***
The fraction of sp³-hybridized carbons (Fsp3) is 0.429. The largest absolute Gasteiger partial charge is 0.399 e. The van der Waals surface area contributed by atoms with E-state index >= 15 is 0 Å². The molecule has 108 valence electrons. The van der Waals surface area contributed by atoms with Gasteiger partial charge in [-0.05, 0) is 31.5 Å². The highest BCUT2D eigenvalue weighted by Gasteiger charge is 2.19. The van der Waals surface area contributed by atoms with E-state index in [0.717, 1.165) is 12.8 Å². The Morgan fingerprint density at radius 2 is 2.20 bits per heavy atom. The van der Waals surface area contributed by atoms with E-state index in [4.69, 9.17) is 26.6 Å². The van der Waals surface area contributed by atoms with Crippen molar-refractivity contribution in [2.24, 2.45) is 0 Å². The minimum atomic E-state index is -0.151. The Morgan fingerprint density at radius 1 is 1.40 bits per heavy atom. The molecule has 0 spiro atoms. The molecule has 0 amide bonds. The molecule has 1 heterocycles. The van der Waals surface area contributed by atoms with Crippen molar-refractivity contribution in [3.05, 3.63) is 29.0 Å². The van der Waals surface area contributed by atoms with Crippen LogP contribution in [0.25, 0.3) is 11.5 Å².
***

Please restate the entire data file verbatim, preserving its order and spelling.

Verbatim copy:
The fraction of sp³-hybridized carbons (Fsp3) is 0.429. The largest absolute Gasteiger partial charge is 0.399 e. The van der Waals surface area contributed by atoms with E-state index >= 15 is 0 Å². The molecule has 108 valence electrons. The van der Waals surface area contributed by atoms with Gasteiger partial charge in [-0.05, 0) is 31.5 Å². The highest BCUT2D eigenvalue weighted by Gasteiger charge is 2.19. The van der Waals surface area contributed by atoms with E-state index in [0.717, 1.165) is 12.8 Å². The Morgan fingerprint density at radius 2 is 2.20 bits per heavy atom. The van der Waals surface area contributed by atoms with E-state index in [4.69, 9.17) is 26.6 Å². The van der Waals surface area contributed by atoms with Crippen molar-refractivity contribution in [2.24, 2.45) is 0 Å². The minimum atomic E-state index is -0.151. The Morgan fingerprint density at radius 1 is 1.40 bits per heavy atom. The molecule has 0 spiro atoms. The molecule has 0 amide bonds. The molecule has 1 heterocycles. The van der Waals surface area contributed by atoms with Crippen molar-refractivity contribution in [3.05, 3.63) is 29.0 Å². The van der Waals surface area contributed by atoms with Crippen LogP contribution in [0.25, 0.3) is 11.5 Å².